Soon thereafter I found the New Model Army cassette and was not disappointed in the least. I found their early albums but wasn’t much impressed with the punk rock sound of those releases though some of the songs have grown on me over the years. It was a long two years between The Ghost of Cain and the album that sealed my fate as a New Model Army devotee: Thunder and Consolation.
In my mind, Thunder and Consolation is one of the five best albums ever. It has no bad songs. The album has thematic ideas tying things together (family being a key issue). It has sweeping violins joined by subtle and tasteful use of synthesizers. It has raucous upbeat stompers like “Stupid Questions” and “125 M.P.H.”. It has moving ballads like the supreme “Green and Grey”. And it’s chock full of other great songs such as the driving “225” and the white-rap big beat of “Inheritance”.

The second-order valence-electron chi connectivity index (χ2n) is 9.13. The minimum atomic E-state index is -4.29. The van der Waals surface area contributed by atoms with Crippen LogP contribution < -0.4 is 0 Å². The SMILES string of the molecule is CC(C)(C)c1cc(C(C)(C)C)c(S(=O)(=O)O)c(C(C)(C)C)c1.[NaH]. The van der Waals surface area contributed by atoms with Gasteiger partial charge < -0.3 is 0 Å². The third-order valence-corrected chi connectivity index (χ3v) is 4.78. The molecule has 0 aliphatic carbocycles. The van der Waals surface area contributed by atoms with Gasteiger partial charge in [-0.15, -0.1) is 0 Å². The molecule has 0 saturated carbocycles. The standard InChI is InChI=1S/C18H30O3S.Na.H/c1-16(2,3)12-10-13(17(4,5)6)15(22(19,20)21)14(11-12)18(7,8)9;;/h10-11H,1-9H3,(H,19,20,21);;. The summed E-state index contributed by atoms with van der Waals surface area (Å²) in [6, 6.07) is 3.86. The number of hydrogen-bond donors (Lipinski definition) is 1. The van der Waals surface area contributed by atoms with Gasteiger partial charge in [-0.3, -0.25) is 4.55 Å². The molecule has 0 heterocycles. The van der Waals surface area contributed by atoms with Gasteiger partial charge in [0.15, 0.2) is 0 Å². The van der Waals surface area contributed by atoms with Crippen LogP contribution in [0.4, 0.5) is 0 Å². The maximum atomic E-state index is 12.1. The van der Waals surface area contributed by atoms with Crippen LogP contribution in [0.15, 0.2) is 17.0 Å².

This tape eventually had to be thrown away due to overplay. Thankfully, the CD media became an affordable option in the early 90’s and I was able to upgrade to a fresh copy. And that album still sounds brilliant today.
For a while NMA was about the only “rock” band to which I listened. As the 90’s began, I was getting heavily into bands such as Front 242, Front Line Assembly, Ministry, and Cabaret Voltaire. I had little time for rock as there was a whole musical world to explore. And working college radio at Ball State University filled my hunger for new and interesting music. Each week, a new shipment from the music gods arrived and we ripped into them with great lust. Sometimes, the albums we received sucked ass, like the CD of the then completely unknown Michael Bolton that I had to review. That one never made the playing rotation.